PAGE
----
Virginian is the first Democrat to make a move toward a nomination fight with Hillary Clinton
By Rich Shumate, Chickenfriedpolitics.com editor
BURKE, Virginia (CFP) — Former U.S. Senator Jim Webb has launched an exploratory committee for the 2016 Democratic presidential nomination — a race that’s expected to be dominated by former Secretary of State Hillary Clinton.
“We desperately need to fix our country and to reinforce the values that have sustained us, many of which have fallen by the wayside in the nasty debates of the last several years,” Webb said in an open letter published on his committee’s website.
“I look forward to listening and talking with more people in the coming months as I decide whether or not to run.”
Webb is the first Southerner in either party to make a move toward a presidential bid. However, at least six Southern Republicans are considering running, including U.S. Senators Rand Paul of Kentucky, Ted Cruz of Texas and Marco Rubio of Florida; Governors Bobby Jindal of Louisiana and Rick Perry of Texas; and former Florida Governor Jeb Bush.
Webb, 68, served as a Marine combat officer in Vietnam and was navy secretary during the Reagan administration. In 2006, he ran for the U.S. Senate and rode that year’s Democratic wave to a victory incumbent GOP U.S. Senator George Allen, which gave Democrats control over the upper chamber.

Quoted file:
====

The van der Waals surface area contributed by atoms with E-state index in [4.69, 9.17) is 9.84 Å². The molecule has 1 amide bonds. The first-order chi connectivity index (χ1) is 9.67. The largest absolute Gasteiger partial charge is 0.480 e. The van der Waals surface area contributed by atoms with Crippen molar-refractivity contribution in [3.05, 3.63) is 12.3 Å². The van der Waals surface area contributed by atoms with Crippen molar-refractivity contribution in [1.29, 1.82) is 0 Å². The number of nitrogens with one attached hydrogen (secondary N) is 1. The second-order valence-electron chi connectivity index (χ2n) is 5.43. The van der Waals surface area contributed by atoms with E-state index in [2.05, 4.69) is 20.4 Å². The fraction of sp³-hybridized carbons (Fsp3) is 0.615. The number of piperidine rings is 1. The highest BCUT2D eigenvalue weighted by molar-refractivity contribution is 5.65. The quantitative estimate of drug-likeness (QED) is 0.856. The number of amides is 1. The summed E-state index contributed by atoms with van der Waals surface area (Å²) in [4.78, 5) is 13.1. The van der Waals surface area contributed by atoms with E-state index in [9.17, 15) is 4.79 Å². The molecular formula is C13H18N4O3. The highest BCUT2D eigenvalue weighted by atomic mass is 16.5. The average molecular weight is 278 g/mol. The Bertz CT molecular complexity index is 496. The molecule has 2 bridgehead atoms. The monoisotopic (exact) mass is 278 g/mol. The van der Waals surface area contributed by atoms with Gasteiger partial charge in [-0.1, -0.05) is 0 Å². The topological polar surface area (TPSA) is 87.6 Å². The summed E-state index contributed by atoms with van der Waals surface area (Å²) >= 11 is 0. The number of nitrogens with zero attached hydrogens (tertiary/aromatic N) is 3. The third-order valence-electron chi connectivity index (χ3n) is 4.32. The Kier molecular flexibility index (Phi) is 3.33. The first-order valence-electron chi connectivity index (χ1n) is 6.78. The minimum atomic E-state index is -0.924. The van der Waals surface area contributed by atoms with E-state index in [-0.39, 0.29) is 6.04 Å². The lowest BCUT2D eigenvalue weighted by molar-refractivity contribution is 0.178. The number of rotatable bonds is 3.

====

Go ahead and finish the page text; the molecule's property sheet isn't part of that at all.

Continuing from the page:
However, he opted not to seek re-election in 2012 after serving a single term.
While Webb was considered a Democratic moderate in the Senate, his exploratory committee announcement hinted that he may be planning to run against Clinton as an economic populist, noting that “the disparities between those at the very top and the rest of our society have only grown larger since the economic crash of late 2008 and early 2009.”
Webb also acknowledged that he faces “what many commentators see as nearly impossible odds” in securing the Democratic nomination.
“We are starting with very little funding and no full-time staff, but I’ve been here before,” he said. “In February 2006, I announced for the Senate only nine months before the election against an entrenched incumbent. We had no money and no staff. We were more than 30 points behind in the polls.”